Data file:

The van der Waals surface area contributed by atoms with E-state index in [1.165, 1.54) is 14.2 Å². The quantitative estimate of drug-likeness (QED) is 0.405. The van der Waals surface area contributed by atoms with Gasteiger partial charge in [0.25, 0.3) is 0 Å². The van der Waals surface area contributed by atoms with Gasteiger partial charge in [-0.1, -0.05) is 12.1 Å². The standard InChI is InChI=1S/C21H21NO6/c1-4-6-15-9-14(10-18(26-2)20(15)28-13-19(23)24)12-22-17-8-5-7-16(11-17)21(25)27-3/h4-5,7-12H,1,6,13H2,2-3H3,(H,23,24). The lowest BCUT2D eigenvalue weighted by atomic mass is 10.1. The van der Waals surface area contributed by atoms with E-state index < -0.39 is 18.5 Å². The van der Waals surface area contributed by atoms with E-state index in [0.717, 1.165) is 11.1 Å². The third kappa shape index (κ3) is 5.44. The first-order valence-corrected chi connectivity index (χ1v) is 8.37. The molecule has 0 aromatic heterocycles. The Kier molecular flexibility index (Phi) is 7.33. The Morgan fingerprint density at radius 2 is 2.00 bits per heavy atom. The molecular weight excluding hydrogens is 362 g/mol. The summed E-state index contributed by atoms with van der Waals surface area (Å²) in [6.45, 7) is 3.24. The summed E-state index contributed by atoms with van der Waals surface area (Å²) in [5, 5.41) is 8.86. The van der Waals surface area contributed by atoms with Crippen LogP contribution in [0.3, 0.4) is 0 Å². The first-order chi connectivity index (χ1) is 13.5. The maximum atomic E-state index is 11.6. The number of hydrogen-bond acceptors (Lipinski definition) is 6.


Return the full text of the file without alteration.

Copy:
The van der Waals surface area contributed by atoms with E-state index in [1.165, 1.54) is 14.2 Å². The quantitative estimate of drug-likeness (QED) is 0.405. The van der Waals surface area contributed by atoms with Gasteiger partial charge in [0.25, 0.3) is 0 Å². The van der Waals surface area contributed by atoms with Gasteiger partial charge in [-0.1, -0.05) is 12.1 Å². The standard InChI is InChI=1S/C21H21NO6/c1-4-6-15-9-14(10-18(26-2)20(15)28-13-19(23)24)12-22-17-8-5-7-16(11-17)21(25)27-3/h4-5,7-12H,1,6,13H2,2-3H3,(H,23,24). The lowest BCUT2D eigenvalue weighted by atomic mass is 10.1. The van der Waals surface area contributed by atoms with E-state index < -0.39 is 18.5 Å². The van der Waals surface area contributed by atoms with E-state index in [0.717, 1.165) is 11.1 Å². The third kappa shape index (κ3) is 5.44. The first-order valence-corrected chi connectivity index (χ1v) is 8.37. The molecule has 0 aromatic heterocycles. The Kier molecular flexibility index (Phi) is 7.33. The Morgan fingerprint density at radius 2 is 2.00 bits per heavy atom. The molecular weight excluding hydrogens is 362 g/mol. The summed E-state index contributed by atoms with van der Waals surface area (Å²) in [6.45, 7) is 3.24. The summed E-state index contributed by atoms with van der Waals surface area (Å²) in [5, 5.41) is 8.86. The van der Waals surface area contributed by atoms with Crippen LogP contribution in [0.3, 0.4) is 0 Å². The first-order chi connectivity index (χ1) is 13.5. The maximum atomic E-state index is 11.6. The number of hydrogen-bond acceptors (Lipinski definition) is 6.